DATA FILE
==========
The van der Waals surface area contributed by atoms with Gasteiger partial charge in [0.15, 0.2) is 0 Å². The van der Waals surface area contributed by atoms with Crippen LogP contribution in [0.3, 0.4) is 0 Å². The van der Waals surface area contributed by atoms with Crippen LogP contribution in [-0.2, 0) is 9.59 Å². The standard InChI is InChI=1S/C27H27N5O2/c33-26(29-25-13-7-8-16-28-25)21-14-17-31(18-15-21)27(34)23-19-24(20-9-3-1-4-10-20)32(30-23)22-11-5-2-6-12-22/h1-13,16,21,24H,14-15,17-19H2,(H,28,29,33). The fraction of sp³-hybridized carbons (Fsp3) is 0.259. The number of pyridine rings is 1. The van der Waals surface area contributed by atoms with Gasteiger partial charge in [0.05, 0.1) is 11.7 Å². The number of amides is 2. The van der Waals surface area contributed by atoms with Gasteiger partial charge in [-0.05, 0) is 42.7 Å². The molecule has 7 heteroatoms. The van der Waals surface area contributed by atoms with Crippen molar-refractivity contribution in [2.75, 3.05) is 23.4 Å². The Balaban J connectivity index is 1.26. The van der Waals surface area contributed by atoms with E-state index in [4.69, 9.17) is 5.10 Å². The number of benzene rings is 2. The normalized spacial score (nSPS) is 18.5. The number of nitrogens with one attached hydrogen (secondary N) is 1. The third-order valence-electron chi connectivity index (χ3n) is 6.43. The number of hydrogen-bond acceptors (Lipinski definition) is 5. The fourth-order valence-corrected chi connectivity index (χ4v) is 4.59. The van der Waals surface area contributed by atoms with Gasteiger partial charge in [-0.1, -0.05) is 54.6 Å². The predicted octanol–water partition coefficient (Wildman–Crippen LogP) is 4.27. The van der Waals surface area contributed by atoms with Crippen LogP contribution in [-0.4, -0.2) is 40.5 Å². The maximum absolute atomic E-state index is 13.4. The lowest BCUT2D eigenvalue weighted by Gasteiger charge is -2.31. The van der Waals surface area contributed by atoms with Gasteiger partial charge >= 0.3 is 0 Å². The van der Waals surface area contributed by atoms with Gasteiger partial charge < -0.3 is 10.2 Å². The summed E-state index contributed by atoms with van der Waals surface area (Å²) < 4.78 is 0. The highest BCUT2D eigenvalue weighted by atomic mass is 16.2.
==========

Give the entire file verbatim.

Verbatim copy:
The van der Waals surface area contributed by atoms with Gasteiger partial charge in [0.15, 0.2) is 0 Å². The van der Waals surface area contributed by atoms with Crippen LogP contribution in [0.3, 0.4) is 0 Å². The van der Waals surface area contributed by atoms with Crippen LogP contribution in [-0.2, 0) is 9.59 Å². The standard InChI is InChI=1S/C27H27N5O2/c33-26(29-25-13-7-8-16-28-25)21-14-17-31(18-15-21)27(34)23-19-24(20-9-3-1-4-10-20)32(30-23)22-11-5-2-6-12-22/h1-13,16,21,24H,14-15,17-19H2,(H,28,29,33). The fraction of sp³-hybridized carbons (Fsp3) is 0.259. The number of pyridine rings is 1. The van der Waals surface area contributed by atoms with Gasteiger partial charge in [0.05, 0.1) is 11.7 Å². The number of amides is 2. The van der Waals surface area contributed by atoms with Gasteiger partial charge in [-0.05, 0) is 42.7 Å². The molecule has 7 heteroatoms. The van der Waals surface area contributed by atoms with Crippen molar-refractivity contribution in [2.75, 3.05) is 23.4 Å². The Balaban J connectivity index is 1.26. The van der Waals surface area contributed by atoms with E-state index in [4.69, 9.17) is 5.10 Å². The number of benzene rings is 2. The normalized spacial score (nSPS) is 18.5. The number of nitrogens with one attached hydrogen (secondary N) is 1. The third-order valence-electron chi connectivity index (χ3n) is 6.43. The number of hydrogen-bond acceptors (Lipinski definition) is 5. The fourth-order valence-corrected chi connectivity index (χ4v) is 4.59. The van der Waals surface area contributed by atoms with Gasteiger partial charge in [-0.1, -0.05) is 54.6 Å². The predicted octanol–water partition coefficient (Wildman–Crippen LogP) is 4.27. The van der Waals surface area contributed by atoms with Crippen LogP contribution in [-0.4, -0.2) is 40.5 Å². The maximum absolute atomic E-state index is 13.4. The lowest BCUT2D eigenvalue weighted by Gasteiger charge is -2.31. The van der Waals surface area contributed by atoms with Gasteiger partial charge >= 0.3 is 0 Å². The van der Waals surface area contributed by atoms with Gasteiger partial charge < -0.3 is 10.2 Å². The summed E-state index contributed by atoms with van der Waals surface area (Å²) < 4.78 is 0. The highest BCUT2D eigenvalue weighted by atomic mass is 16.2.